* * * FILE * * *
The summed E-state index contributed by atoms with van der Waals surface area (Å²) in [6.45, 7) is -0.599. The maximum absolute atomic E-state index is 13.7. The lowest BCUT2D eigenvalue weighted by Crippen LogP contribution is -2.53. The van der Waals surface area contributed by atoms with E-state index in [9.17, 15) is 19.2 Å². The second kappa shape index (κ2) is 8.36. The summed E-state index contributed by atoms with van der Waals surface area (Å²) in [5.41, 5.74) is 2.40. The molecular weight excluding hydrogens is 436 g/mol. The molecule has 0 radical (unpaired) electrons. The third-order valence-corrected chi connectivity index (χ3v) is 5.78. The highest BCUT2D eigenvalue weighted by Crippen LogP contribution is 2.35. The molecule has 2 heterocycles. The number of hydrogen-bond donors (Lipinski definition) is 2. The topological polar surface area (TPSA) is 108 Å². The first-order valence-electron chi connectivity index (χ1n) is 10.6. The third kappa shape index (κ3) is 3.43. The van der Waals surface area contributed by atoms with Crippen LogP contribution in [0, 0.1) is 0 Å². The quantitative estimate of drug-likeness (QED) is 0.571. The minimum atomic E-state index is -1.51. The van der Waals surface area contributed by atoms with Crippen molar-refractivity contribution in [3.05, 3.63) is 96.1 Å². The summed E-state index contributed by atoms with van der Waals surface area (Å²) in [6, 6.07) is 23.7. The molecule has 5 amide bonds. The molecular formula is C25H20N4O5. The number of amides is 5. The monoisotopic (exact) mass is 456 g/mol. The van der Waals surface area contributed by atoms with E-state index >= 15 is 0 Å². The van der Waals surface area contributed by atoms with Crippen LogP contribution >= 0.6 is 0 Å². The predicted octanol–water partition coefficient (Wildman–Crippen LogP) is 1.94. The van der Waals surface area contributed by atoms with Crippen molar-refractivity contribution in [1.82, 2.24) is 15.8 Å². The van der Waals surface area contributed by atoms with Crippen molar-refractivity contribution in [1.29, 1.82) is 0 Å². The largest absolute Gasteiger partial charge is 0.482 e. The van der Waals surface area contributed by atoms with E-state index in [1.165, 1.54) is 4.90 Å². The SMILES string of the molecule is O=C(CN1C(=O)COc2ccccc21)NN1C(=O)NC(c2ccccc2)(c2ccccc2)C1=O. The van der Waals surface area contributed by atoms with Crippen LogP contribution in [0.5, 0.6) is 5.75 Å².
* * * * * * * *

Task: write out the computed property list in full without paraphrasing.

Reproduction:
The summed E-state index contributed by atoms with van der Waals surface area (Å²) in [6.45, 7) is -0.599. The maximum absolute atomic E-state index is 13.7. The lowest BCUT2D eigenvalue weighted by Crippen LogP contribution is -2.53. The van der Waals surface area contributed by atoms with E-state index in [9.17, 15) is 19.2 Å². The second kappa shape index (κ2) is 8.36. The summed E-state index contributed by atoms with van der Waals surface area (Å²) in [5.41, 5.74) is 2.40. The molecular weight excluding hydrogens is 436 g/mol. The molecule has 0 radical (unpaired) electrons. The third-order valence-corrected chi connectivity index (χ3v) is 5.78. The highest BCUT2D eigenvalue weighted by Crippen LogP contribution is 2.35. The molecule has 2 heterocycles. The number of hydrogen-bond donors (Lipinski definition) is 2. The topological polar surface area (TPSA) is 108 Å². The first-order valence-electron chi connectivity index (χ1n) is 10.6. The third kappa shape index (κ3) is 3.43. The van der Waals surface area contributed by atoms with Crippen LogP contribution in [0, 0.1) is 0 Å². The quantitative estimate of drug-likeness (QED) is 0.571. The minimum atomic E-state index is -1.51. The van der Waals surface area contributed by atoms with Crippen molar-refractivity contribution in [3.05, 3.63) is 96.1 Å². The summed E-state index contributed by atoms with van der Waals surface area (Å²) in [6, 6.07) is 23.7. The molecule has 5 amide bonds. The molecular formula is C25H20N4O5. The number of amides is 5. The monoisotopic (exact) mass is 456 g/mol. The van der Waals surface area contributed by atoms with E-state index >= 15 is 0 Å². The van der Waals surface area contributed by atoms with Crippen LogP contribution >= 0.6 is 0 Å². The predicted octanol–water partition coefficient (Wildman–Crippen LogP) is 1.94. The van der Waals surface area contributed by atoms with Crippen molar-refractivity contribution in [1.82, 2.24) is 15.8 Å². The van der Waals surface area contributed by atoms with Crippen molar-refractivity contribution in [1.29, 1.82) is 0 Å². The largest absolute Gasteiger partial charge is 0.482 e. The van der Waals surface area contributed by atoms with E-state index in [1.165, 1.54) is 4.90 Å². The SMILES string of the molecule is O=C(CN1C(=O)COc2ccccc21)NN1C(=O)NC(c2ccccc2)(c2ccccc2)C1=O. The van der Waals surface area contributed by atoms with Crippen LogP contribution in [0.5, 0.6) is 5.75 Å².